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Posted on February 12, 2021 by Philip Boyle

BenQ TK850i 4K Smart Home Entertainment Projector – Performance 2: Shadow Detail, Overall Picture Quality, Brightness, Sharpness, Contrast and Audible Noise. 


The TK850i Dynamic Iris really makes a difference in this projector’s black level performance. The TK850i offers a very nice level of contrast. Most definitely a step up, compared to competitors in this price range, when it comes to handling dark scenes.

There’s plenty of dark detail, as you can see above, on the TK850i. The dynamic iris on the TK850i is a big part of the detail visible in the scenes above, showing that this projector clearly is better than many of its competitors in its class. It is only in an extremely dark image that you might find another, more expensive, projector where you could see more visible detail. In most scenes, the action isn’t where the darkest detail is, it’s in brighter areas. So more often than not, you won’t notice when viewing casually.

An ANSI lumens rating of 3000 lumens, combined with a more than acceptable black level, makes images pop. Blacks were nice and deep, with subtle shadow details visible.


HDR on the TK850i is handled extremely well. As I stated in my feature description of 4K HDR. BenQ clearly leveraged their expertise in this new generation of HDR-capable projectors. They figured out a better tone-mapping solution, allowing the “gamma” of HDR to “brighten” those lower- and mid-brightness parts of an image. This results in a noticeable improvement in HDR performance and gets closer to the goal of achieving the same quality as the creator intended.

The Bottom Line on Picture Quality is that, overall, I was very pleased. The TK850i offers some of the best black levels in its class of DLP 4K projectors.

Does that mean that there is no room for improvement? Absolutely not, but let’s keep this in perspective. I’ll always want better blacks, who wouldn’t? But, the combination of out-of-the-box color performance, overall pleasant tones and the Dynamic Iris’s black level details, shows that BenQ has succeeded in getting better performance out of this DMD technology.


BenQ TK850i has a rated brightness of 3,000 lumens. As we normally do here at Projector Reviews, I took 3-4 readings about 15-20% out from the center of the lens, which usually gives a pretty good approximation of ANSI lumens. At full wide angle, I measured the TK850i in its brightest picture mode, BRIGHT, with the lamp power set to NORMAL.

BenQ TK850i Brightness: [3030] Lumens

At wide zoom, BRIGHT mode, the TK850i measured 3030 lumens. The TK850i was a little above its rated brightness, so it should be more than bright enough for most intended applications. I measured all five available brightness modes at wide-zoom, and my measurements are below.

Color ModeLumens
Living Room1854

The BenQ TK850i claims 3000 lumens. It was 3030 lumens measured in Bright mode (which is its brightest mode) with the zoom set to wide for maximum brightness, which is just a bit higher than their published ANSI Lumens specification.



Bright Mode: 2880 Lumens

Lamp ModeLumens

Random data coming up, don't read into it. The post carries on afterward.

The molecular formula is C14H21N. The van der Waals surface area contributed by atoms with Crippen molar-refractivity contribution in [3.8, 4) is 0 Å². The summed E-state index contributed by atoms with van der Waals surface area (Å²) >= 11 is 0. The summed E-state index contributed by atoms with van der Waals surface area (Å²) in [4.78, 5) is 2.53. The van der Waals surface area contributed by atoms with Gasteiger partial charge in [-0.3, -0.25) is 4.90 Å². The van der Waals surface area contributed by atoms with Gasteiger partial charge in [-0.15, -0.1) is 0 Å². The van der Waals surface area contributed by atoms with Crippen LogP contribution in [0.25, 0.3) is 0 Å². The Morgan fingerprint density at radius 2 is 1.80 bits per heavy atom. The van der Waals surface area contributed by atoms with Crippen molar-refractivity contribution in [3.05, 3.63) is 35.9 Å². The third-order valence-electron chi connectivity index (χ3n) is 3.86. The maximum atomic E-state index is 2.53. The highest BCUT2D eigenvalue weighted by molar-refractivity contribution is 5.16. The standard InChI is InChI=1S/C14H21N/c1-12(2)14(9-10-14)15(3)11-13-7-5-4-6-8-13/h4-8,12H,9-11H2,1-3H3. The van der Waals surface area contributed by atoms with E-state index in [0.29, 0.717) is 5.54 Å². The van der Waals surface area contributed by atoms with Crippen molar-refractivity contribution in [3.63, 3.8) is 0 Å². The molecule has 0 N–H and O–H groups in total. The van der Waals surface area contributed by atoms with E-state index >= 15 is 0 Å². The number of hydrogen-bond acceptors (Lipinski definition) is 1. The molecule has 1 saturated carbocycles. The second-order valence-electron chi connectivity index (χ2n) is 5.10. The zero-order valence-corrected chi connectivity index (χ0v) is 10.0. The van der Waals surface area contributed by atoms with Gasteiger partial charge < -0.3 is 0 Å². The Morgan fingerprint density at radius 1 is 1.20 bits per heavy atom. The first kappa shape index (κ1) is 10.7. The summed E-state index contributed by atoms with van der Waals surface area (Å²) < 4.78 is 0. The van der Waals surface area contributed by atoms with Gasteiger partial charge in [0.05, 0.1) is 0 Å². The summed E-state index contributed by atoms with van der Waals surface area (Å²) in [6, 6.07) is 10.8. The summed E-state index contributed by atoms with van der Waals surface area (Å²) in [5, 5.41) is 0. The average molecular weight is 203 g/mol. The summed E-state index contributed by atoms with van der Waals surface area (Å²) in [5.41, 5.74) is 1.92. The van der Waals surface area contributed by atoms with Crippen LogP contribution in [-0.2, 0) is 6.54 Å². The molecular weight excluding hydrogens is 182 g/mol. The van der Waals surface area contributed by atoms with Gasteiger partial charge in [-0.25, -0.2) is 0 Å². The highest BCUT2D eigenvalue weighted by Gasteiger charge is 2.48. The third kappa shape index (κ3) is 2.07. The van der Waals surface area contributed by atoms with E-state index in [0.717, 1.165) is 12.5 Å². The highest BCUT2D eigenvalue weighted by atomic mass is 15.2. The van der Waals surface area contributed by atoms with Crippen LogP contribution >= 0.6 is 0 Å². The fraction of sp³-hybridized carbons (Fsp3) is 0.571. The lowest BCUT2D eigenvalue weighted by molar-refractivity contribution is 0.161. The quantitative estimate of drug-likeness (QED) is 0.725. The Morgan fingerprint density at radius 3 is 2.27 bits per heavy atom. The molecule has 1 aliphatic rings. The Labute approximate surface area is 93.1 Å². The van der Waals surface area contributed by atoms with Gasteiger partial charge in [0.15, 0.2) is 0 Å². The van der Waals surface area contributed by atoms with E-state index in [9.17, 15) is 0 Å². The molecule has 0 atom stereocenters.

Smart Eco2612

Our measurements found a roughly 38% drop going from full power (labeled Normal), down to Eco mode. Many projectors drop 25% to 35% when switching into their “eco” mode.

The TK850i has a third mode, Smart-Eco, which is a dynamic mode. As such, it will measure nearer Normal mode, when we feed it white for measurement. The TK850i uses TI’s Dynamic Black, which is definitely a plus. However, lamp dimming is always very minor, because lamps dim and brighten too slowly to get much “dynamic” range out of them without visible pumping. Visible pumping is a phenomenon in which the image lightens and darkens a bit at times when it should not.


The BenQ TK850i displayed no major issues with the sharpness of the image. Like many projectors in its class, and even some more expensive ones, there’s a little bit of softness in the corners, if you focus it in the dead center. I recommend focusing using their menus, but go for best focus about 1/3 out from dead-center. That should provide a very sharp-looking image overall.


The BenQ TK850i has a published dynamic contrast ratio of 30,000:1. The higher dynamic contrast is predominantly due to the effective use of the projector’s Dynamic Iris technology.

As is typically the case with DLP projectors, the black levels of the TK850i were more akin to very dark greys instead of a pure black. No one expects for a sub $2K projector to rival the black level of a far more expensive home theater projector. When it came to accurately reproducing subtle shadow details in dark video scenes, the BenQ TK850i performed well. The TK850i shines in perceived contrast when compared to competitive projectors in its class. The contrast capabilities of the BenQ TK850i is more than good enough to satisfy.


The fan noise produced by TK850i is on par with other lamp based projectors. The BenQ TK850i produces 30dB in Normal mode and 28dB in Eco Mode. I never found the fan noise from the TK850i to be an issue or distracting. In my lab, the noise was noticeable, but in a typical home theater setup, where that projector would be ceiling mounted, I don’t think the fan noise would be noticeable. If it was, it wouldn’t be particularly distracting, especially when the Light Mode is set to ECO. The TK850i does offer a silent mode that shuts down all the components in the TI DMD chip that are used for 4K video.

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